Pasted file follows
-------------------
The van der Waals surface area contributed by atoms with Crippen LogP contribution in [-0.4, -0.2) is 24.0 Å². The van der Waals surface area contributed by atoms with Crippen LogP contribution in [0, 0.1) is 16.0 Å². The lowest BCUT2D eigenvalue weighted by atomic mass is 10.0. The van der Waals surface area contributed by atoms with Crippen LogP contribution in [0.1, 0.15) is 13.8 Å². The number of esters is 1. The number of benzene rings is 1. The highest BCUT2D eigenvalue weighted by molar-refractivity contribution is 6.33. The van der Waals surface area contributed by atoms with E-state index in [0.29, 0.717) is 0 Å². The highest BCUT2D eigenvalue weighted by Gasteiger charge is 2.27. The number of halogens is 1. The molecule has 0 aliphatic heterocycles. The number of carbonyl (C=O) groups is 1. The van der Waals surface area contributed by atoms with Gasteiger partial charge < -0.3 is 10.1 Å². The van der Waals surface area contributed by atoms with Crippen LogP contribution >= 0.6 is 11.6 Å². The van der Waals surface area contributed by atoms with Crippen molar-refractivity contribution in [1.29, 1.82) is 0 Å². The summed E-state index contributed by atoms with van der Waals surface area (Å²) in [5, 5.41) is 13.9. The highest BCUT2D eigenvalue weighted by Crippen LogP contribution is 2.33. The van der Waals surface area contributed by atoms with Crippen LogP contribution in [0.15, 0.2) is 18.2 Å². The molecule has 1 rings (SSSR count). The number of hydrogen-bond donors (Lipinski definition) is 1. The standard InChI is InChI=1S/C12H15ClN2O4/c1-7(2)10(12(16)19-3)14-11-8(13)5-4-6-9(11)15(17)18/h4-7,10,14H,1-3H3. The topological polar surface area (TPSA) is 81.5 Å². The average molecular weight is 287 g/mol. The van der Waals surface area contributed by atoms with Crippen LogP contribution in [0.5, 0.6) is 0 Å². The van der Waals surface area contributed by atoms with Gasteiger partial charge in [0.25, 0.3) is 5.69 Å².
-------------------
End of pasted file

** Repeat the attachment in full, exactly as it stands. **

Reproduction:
The van der Waals surface area contributed by atoms with Crippen LogP contribution in [-0.4, -0.2) is 24.0 Å². The van der Waals surface area contributed by atoms with Crippen LogP contribution in [0, 0.1) is 16.0 Å². The lowest BCUT2D eigenvalue weighted by atomic mass is 10.0. The van der Waals surface area contributed by atoms with Crippen LogP contribution in [0.1, 0.15) is 13.8 Å². The number of esters is 1. The number of benzene rings is 1. The highest BCUT2D eigenvalue weighted by molar-refractivity contribution is 6.33. The van der Waals surface area contributed by atoms with E-state index in [0.29, 0.717) is 0 Å². The highest BCUT2D eigenvalue weighted by Gasteiger charge is 2.27. The number of halogens is 1. The molecule has 0 aliphatic heterocycles. The number of carbonyl (C=O) groups is 1. The van der Waals surface area contributed by atoms with Gasteiger partial charge < -0.3 is 10.1 Å². The van der Waals surface area contributed by atoms with Crippen LogP contribution >= 0.6 is 11.6 Å². The van der Waals surface area contributed by atoms with Crippen molar-refractivity contribution in [1.29, 1.82) is 0 Å². The summed E-state index contributed by atoms with van der Waals surface area (Å²) in [5, 5.41) is 13.9. The highest BCUT2D eigenvalue weighted by Crippen LogP contribution is 2.33. The van der Waals surface area contributed by atoms with Crippen LogP contribution in [0.15, 0.2) is 18.2 Å². The molecule has 1 rings (SSSR count). The number of hydrogen-bond donors (Lipinski definition) is 1. The standard InChI is InChI=1S/C12H15ClN2O4/c1-7(2)10(12(16)19-3)14-11-8(13)5-4-6-9(11)15(17)18/h4-7,10,14H,1-3H3. The topological polar surface area (TPSA) is 81.5 Å². The average molecular weight is 287 g/mol. The van der Waals surface area contributed by atoms with Crippen LogP contribution in [0.5, 0.6) is 0 Å². The van der Waals surface area contributed by atoms with Gasteiger partial charge in [0.25, 0.3) is 5.69 Å².